From there we drove into the low cloud to visit the High Peak Bookstore and Cafe. As you can see from the header picture, grey is creeping in and the cafe is getting more space on the sign. This is true in physical space too. The cookery books have been removed and were being replaced with jars of jam on the former bookshelves. We were able to sit and watch this act of sacrilage when we visited.

Tripadvisor is full of upbeat comments about book stock and prices. They must be being visited by people all love thing the same thing, and I am out of step. The fact that the shop reply is always identical adds to the impression of sameness.

The tea and cake were good and the book selection is generally holding up well though the nature section has still not recovered and the craft books are now starting to suffer. It could still be OK, but I’m still concerned. Last time I went head to head against a cafe I came off second best.

On the way back I tried a few photographs. Light hadn’t been good during the day but the view was pleasantly misty and as it coincided with passing a lay-by I thought I’d have a go. As luck would have it, the camera managed to get rid of the atmospheric haze and I resorted to the effects button.

 

 

More Grumbling

After we decided not to risk more garden centres we decided to drop down through the Peak District. This involved use of the satnav, and I have to say it didn’t cover itself in glory. For one thing, it kept interrupting our conversation with it’s constant chanting of taking second exits at roundabouts and turning left in 700 yards. No, I don’t know why 700 is seen as significant, that’s why it sticks in my mind. I’d be much more boring if I was designing a sat nav – 800 and 500 would do for me.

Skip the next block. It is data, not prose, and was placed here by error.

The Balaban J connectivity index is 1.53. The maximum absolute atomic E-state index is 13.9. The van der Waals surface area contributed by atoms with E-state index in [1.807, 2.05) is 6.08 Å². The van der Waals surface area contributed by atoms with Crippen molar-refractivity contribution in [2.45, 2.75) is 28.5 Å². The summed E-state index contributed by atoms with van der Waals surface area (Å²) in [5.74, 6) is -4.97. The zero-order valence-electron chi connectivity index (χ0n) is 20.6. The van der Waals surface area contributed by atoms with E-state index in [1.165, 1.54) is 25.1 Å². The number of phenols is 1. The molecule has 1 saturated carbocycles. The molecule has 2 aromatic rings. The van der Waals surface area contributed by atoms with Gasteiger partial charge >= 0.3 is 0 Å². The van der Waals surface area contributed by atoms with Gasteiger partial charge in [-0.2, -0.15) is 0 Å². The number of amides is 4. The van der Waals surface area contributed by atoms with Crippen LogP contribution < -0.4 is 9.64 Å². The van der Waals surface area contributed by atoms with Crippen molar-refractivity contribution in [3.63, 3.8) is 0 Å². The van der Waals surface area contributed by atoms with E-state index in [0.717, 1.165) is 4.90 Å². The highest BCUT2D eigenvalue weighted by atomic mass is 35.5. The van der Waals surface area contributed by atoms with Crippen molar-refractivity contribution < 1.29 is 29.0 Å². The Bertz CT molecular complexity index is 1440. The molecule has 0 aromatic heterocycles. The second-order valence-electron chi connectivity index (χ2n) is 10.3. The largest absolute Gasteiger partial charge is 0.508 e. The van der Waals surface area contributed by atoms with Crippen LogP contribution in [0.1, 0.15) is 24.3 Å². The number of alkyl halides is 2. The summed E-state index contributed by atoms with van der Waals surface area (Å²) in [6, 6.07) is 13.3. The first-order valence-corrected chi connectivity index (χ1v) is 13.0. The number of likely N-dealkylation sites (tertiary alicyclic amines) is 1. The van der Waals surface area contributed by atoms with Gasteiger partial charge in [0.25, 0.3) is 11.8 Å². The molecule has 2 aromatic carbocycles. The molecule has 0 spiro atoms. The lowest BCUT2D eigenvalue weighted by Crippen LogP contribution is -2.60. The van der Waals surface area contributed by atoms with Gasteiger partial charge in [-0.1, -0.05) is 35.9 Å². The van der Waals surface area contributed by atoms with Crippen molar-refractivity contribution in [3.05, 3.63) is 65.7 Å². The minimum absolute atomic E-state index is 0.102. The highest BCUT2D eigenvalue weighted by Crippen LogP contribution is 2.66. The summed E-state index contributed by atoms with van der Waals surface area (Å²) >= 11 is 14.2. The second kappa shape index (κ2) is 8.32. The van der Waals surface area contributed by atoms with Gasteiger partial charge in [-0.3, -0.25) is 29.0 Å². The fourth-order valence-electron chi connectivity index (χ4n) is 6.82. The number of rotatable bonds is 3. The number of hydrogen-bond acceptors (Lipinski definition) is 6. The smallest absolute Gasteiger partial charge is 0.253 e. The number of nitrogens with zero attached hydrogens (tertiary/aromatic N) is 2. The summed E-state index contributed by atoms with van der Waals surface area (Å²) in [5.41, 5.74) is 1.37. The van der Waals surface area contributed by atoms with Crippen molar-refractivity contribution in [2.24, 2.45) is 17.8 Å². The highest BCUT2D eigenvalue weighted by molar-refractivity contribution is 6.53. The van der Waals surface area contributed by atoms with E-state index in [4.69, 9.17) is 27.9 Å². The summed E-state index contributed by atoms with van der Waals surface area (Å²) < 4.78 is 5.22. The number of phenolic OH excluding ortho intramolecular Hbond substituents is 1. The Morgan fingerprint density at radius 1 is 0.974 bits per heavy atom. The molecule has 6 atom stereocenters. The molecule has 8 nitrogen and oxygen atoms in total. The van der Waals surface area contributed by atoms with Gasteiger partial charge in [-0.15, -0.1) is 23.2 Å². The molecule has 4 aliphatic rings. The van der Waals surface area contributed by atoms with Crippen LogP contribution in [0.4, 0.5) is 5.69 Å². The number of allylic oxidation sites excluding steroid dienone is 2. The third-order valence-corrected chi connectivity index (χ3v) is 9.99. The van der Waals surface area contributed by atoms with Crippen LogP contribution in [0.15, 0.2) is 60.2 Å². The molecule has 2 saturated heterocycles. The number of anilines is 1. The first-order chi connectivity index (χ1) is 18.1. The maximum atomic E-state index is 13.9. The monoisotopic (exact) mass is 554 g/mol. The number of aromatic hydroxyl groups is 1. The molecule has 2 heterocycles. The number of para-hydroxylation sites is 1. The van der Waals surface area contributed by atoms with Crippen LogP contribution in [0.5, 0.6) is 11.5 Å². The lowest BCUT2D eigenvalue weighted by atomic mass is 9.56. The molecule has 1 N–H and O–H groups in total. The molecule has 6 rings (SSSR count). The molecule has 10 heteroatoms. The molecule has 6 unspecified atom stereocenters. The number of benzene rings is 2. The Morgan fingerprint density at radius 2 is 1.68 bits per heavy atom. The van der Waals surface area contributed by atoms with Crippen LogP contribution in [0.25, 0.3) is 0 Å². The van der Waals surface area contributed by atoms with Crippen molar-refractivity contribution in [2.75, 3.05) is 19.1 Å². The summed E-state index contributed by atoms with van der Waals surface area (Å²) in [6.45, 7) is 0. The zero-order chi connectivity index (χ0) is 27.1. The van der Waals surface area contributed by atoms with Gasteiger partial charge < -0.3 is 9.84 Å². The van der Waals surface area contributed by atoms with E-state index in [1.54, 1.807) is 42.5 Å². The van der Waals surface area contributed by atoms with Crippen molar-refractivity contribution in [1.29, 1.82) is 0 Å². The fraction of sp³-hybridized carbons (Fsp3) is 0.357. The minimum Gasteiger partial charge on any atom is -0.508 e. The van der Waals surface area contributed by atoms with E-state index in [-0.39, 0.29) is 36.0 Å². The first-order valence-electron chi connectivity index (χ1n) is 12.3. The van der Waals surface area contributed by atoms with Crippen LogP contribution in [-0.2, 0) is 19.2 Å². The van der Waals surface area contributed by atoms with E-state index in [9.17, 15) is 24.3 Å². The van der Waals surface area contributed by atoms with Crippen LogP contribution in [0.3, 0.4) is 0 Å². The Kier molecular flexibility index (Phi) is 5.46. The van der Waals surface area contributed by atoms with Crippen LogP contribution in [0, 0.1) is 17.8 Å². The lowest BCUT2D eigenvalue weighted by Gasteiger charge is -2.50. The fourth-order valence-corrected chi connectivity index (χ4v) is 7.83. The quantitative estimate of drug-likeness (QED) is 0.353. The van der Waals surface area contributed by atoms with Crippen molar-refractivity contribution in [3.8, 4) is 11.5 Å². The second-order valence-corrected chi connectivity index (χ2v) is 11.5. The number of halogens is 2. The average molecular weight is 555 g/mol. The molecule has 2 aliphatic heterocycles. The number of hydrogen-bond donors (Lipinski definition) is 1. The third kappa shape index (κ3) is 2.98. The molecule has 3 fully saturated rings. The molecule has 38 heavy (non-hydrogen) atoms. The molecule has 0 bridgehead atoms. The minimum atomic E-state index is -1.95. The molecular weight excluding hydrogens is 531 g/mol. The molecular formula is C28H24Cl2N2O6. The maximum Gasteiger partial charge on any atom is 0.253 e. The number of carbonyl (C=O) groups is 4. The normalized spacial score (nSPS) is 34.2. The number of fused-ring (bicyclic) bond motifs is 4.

That, unfortunately, wasn’t the main problem. The infernal machine insists on using main roads, and is quite prepared to make a substantial detour to use dual carriageways and motorways, despite the map and common sense. That was how we found ourselves travelling through various unattractive industrial areas on dual carriageways, rather than the drama of the High Peak.

When we eventually got into the countryside we had an entertaining drive with some breathtaking views and impressive viaducts. Unfortunately these weren’t matched by equally impressive viewpoints, so there are no photos. I could have taken several photos of the back ends of traffic queues too, but I didn’t. Once you’ve seen the back of one car for twenty minutes, you’ve seen all you need for a lifetime.

We did manage some photos of the heather and snow fences  on the A628, just before we got to the really good scenery. Isn’t that always the way?

The good news is that we reached the bookshop in time to top up the cheese toasties with a restorative cup of tea and a good chunk of date and walnut cake. Dates and Walnuts are healthy aren’t they? Made into cake they are even better.

I do have some misgivings about the shop now the cafe is proving more popular. It’s difficult to put my finger on it, and even more difficult to defend my position, It has got to be good that the shop is more profitable, and I’m resigned to putting up with the inane chatter of customers and staff (who seem to spend more time yacking than serving) but I am concerned about the number of books, and the fact it’s getting more difficult to find books that I want to read.

We’d nearly finished the cake before the tea arrived, and struggled to find books. That, to me, means that a top class bookshop has now been replaced by a less good bookshop and a cafe that needs someone to get a grip.

Menus on clipboards, lamps made from vintage petrol cans (I shudder at the thought of the desecration) and mix-and-match crockery is all very well, but good tea, good cake and good service is essential. Two out of three isn’t good enough in this context. And the man in the kitchen needs to get some work done instead of loafing about chatting up the female staff.

If I was an anthropologist, or if he was a wild bird, I might find his courtship behavior interesting. But as a thirsty book-buyer, I really don’t need him droning on when he’d be better employed loading the dishwasher.